Bone beads were used to simulate salmon and trout eggs, as they are a similar density and size. The beads were threaded onto nylon line, attached to metal stakes and buried in artificial redds. The beads were buried at 15cm for trout, and 30cm for salmon, to simulate natural redd building depths. The artificial redds were then left in the river until spring when salmonid eggs in the river had hatched.

The survey results showed that a proportion of the beads were still buried, and some were washed out. In several cases artificial redds could not be found, it is thought that this is likely to be due to accumulation of gravel above the stakes, but this could not be conclusively proven.

It was seen that redd washout affected both salmon and trout redds, although the trout redds were washed out far more frequently. This is unsurprising, given that these eggs were buried at a much shallower depth. However, given that the vast majority of trout spawning takes place in smaller streams, trout eggs are likely to be better protected against spate flows than these results suggest.

Overall, more than one third of the salmon redds were washed out, indicating that scouring is an important loss of salmon eggs in parts of the catchment, although this figure is considerably lower than many rivers examined in the north of Scotland. Most of the intact redds were found in the upper reaches of the river, suggesting that flows in the upper reaches are not strong enough to destroy redds and that salmon in this part of the river are more likely to hatch successfully. It is also notable that the redds next to gravel traps previously constructed by the Galloway Fisheries Trust were both intact at the end of the survey, suggesting that these habitat improvements may have helped stabilise spawning gravel and directly improved production of juvenile salmon.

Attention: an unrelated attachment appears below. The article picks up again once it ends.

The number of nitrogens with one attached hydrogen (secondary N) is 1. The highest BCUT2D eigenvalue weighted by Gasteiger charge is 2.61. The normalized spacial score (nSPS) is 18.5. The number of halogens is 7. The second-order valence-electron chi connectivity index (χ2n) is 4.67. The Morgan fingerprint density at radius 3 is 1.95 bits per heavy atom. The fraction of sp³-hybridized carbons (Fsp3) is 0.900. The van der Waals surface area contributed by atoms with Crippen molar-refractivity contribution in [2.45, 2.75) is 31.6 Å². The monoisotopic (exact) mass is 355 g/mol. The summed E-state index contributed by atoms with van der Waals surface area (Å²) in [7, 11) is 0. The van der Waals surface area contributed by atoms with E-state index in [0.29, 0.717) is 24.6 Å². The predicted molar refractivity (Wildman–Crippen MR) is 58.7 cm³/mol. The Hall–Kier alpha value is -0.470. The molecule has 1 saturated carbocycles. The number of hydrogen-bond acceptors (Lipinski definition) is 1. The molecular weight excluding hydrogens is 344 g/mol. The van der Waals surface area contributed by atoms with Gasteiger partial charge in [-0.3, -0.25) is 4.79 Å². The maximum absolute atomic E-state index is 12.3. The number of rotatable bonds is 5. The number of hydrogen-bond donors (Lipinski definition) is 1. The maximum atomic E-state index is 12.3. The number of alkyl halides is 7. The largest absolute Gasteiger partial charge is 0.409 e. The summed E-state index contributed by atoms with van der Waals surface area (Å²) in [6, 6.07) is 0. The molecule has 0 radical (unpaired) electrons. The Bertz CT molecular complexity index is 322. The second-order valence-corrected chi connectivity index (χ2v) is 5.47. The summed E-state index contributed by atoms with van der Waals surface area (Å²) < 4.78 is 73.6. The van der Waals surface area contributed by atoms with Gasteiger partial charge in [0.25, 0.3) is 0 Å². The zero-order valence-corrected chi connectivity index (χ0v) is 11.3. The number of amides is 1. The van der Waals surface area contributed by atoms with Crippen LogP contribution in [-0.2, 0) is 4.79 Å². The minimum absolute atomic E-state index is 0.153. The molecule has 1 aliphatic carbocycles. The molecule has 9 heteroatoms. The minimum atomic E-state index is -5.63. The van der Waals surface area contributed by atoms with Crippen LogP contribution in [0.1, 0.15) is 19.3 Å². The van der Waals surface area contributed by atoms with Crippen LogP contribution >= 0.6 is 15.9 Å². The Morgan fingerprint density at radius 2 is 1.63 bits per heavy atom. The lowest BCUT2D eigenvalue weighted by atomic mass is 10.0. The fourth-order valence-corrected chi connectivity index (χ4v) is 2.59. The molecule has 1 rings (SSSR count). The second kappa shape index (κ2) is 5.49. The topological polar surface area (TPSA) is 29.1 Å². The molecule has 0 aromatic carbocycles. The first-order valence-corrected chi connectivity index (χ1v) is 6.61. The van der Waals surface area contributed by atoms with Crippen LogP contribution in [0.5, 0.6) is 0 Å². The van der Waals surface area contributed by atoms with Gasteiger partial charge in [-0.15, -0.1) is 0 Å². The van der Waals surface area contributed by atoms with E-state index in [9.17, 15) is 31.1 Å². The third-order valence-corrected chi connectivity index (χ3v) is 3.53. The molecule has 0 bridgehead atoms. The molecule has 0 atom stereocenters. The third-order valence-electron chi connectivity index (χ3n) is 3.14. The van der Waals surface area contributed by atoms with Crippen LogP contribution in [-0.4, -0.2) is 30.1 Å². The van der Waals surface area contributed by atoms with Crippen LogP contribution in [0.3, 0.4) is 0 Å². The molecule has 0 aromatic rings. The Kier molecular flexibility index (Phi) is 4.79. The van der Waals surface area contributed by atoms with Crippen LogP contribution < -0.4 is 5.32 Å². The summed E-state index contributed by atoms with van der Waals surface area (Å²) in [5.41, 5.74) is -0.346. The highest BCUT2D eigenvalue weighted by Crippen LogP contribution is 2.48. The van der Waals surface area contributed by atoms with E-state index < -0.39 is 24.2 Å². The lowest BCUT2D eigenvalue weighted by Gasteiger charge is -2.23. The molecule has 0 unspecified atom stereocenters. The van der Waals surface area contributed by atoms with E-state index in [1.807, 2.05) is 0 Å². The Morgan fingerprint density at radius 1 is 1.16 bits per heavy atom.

The majority of areas where redds were washed out were considered to be likely problems areas prior to the survey taking place, due to the presence of large unstable gravel bars and bank erosion (e.g. Minuntion and the Water of Assel), or high proportions of bedrock (Water of Gregg). Most problem areas should therefore be identified in the habitat survey currently being carried out on the Stinchar, which will help to prioritise future efforts to stabilise the river bed.